I admit being a (tepid) fan of post-apocalyptic stories, though less because I’m looking for tips on surviving an anticipated Reckoning, and more because it seems like one of the few avenues for heroism left in contemporary fiction (more on that last lament another time). Part of the reason for not declaring myself a fully-fledged fan is my dismay at the implausible behaviour of characters in such stories.
I tread cautiously here, of course, because having characters that act prudently isn’t a necessary condition for successful fiction. After all, where would serial killers and monsters find victims without groups of teenagers willing to split up and search for their lost companion who mysteriously disappeared in the middle of the night? But I digress…
That brings me around the AMC’s “The Walking Dead,” an attempt at producing a serious-minded character drama with zombies. While I did enjoy the first season, it’s a case in point of the cause of my dismay. Consider the following plot points and ask yourself if I am really reaching:
1. After one-week of a zombie apocalypse, firearms are scarce in Georgia, USA.
I kid you not. We’re expected to believe that in and around Atlanta, the survivors can’t find guns and ammo. Not only are there supposed to be four firearms for every American citizen, but the plot of the story has the Army and Marines deployed and then overwhelmed by the undead within a week, leaving all their weapons laying around. Yet no one can find a gun…
For the life of me, I can’t fathom why the writers decided that an on-going source of tension for the survivors should be the short supply of guns. Food and medicine? Sure. Shelter from zombie hoards and evil survivors? Sure. But guns? It’s completely unnecessary to drive the plot with so many other variables available.
2. Survivors of a zombie apocalypse camp outside.
I concede that a zombie apocalypse is not exactly an environment conducive to thoughtful reflection. Normally, however, life and death situations sharpen one’s mind about the most expedient way of avoiding the “death” side of the equation. So it’s a wonder to me how anyone could have come to the conclusion that camping outside—no matter how far removed from the city’s zombie hoards—was a good idea.
Think about it. The threat you’re facing is slow-moving humanoids that can only kill by making physical contact with you—they can’t even open unlocked doors, let alone shoot guns, make bombs or throw rocks. So do you camp outside in tents where they can lumber up and bite you while you sleep (which actually happens in one episode)? Or do you find a sturdy, enclosed shelter from which you can secretly emerge to forage? Granted, I’ve never been to Atlanta. But is it really that hard to find a suitable structure in the surrounding countryside?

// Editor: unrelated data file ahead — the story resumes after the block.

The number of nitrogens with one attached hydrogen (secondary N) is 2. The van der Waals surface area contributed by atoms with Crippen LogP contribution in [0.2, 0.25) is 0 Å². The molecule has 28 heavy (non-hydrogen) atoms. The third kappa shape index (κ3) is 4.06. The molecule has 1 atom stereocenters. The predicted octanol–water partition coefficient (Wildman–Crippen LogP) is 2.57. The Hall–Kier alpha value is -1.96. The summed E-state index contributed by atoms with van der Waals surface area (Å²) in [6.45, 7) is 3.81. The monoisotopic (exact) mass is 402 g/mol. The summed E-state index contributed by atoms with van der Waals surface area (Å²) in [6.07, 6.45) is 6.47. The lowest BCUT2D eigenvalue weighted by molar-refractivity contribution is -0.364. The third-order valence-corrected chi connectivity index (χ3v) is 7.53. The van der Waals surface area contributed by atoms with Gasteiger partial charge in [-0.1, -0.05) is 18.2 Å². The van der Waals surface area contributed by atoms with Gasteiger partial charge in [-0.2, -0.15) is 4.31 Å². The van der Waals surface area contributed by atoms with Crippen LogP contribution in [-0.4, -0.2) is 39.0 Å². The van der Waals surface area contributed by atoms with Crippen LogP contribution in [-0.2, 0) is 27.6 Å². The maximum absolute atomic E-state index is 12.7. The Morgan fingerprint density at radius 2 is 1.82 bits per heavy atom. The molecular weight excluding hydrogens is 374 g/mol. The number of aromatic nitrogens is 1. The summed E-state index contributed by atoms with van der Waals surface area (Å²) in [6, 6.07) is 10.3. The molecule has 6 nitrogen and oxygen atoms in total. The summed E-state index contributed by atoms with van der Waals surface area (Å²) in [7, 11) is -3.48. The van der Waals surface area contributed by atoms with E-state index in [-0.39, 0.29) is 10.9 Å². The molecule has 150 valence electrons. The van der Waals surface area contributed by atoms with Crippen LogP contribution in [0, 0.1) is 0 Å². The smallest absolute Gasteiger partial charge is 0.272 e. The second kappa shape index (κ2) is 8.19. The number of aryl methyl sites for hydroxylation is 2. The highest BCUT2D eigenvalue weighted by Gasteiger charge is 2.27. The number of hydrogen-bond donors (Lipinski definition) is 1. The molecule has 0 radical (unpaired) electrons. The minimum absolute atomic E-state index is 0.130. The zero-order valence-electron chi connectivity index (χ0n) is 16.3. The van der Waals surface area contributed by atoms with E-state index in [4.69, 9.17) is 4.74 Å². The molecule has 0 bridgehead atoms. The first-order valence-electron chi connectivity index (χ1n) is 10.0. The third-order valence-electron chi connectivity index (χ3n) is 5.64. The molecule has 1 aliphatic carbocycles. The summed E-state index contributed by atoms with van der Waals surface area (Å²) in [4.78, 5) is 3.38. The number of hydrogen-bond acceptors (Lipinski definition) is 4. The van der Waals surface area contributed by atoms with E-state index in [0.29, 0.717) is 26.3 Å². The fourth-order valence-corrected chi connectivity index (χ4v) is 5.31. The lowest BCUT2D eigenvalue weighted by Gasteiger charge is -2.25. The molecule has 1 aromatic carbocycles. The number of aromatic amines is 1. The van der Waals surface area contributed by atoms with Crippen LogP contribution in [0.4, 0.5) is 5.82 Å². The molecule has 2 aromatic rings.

3. The preferred scavenging ground is a department store in the middle of the city, which also has the highest density of zombies.
About sixty years ago, developers started building what are called “suburbs,” which are linked to cities by large highways. Concomitant with the rise of the suburbs was the “strip mall,” and then came what were later called “big box” stores. Nowadays, these big box stores are often built just outside the suburbs where land is slightly cheaper and where the suburb could be expected to grow to surround them.
Now, two things are remarkable about these big box stores: they contain large quantities of food and other supplies, and the surrounding population density is a fraction of what it is in a comparable location downtown.
I offer this well-known historical sketch, because apparently the writers on “The Walking Dead” are unaware of the benefits of suburban sprawl for survivors of zombie apocalypses, who want to minimize their exposure to densely populated areas while foraging for food and supplies.
4. Merle Dixon cuts off his hand with a hacksaw after being handcuffed to a mechanical line.
I admit that I enjoyed seeing the old fashioned time-crunch scenario that forces a character to choose cutting off his hand over trying to cut through the hardened steel of police-issue handcuffs. It’s a delightful gambit.
There’s one problem. If you watch the scene you’ll notice that Merle is handcuffed to a rusty threaded rod that binds the boiler lines to the roof. Unlike police handcuffs, threaded rod is made from soft steel, which can be cut through with even a dull hacksaw in under a minute—faster than you’d cut through your own wrist. Since Merle is a hick, a woodsman and a gear-head (he or his brother owns a chopper), he would know this.
Of course, most of the people who write and watch movie scripts don’t know this, so it’s hardly the end of the world. Still, it affects the suspension of disbelief.
At any rate, I did enjoy the series for its attempt at presenting heroic drama without the un-ironic postmodern irony. But it says something about the world of film and television when we’re reduced to watching zombie flicks for some glimmer of old fashion heroism.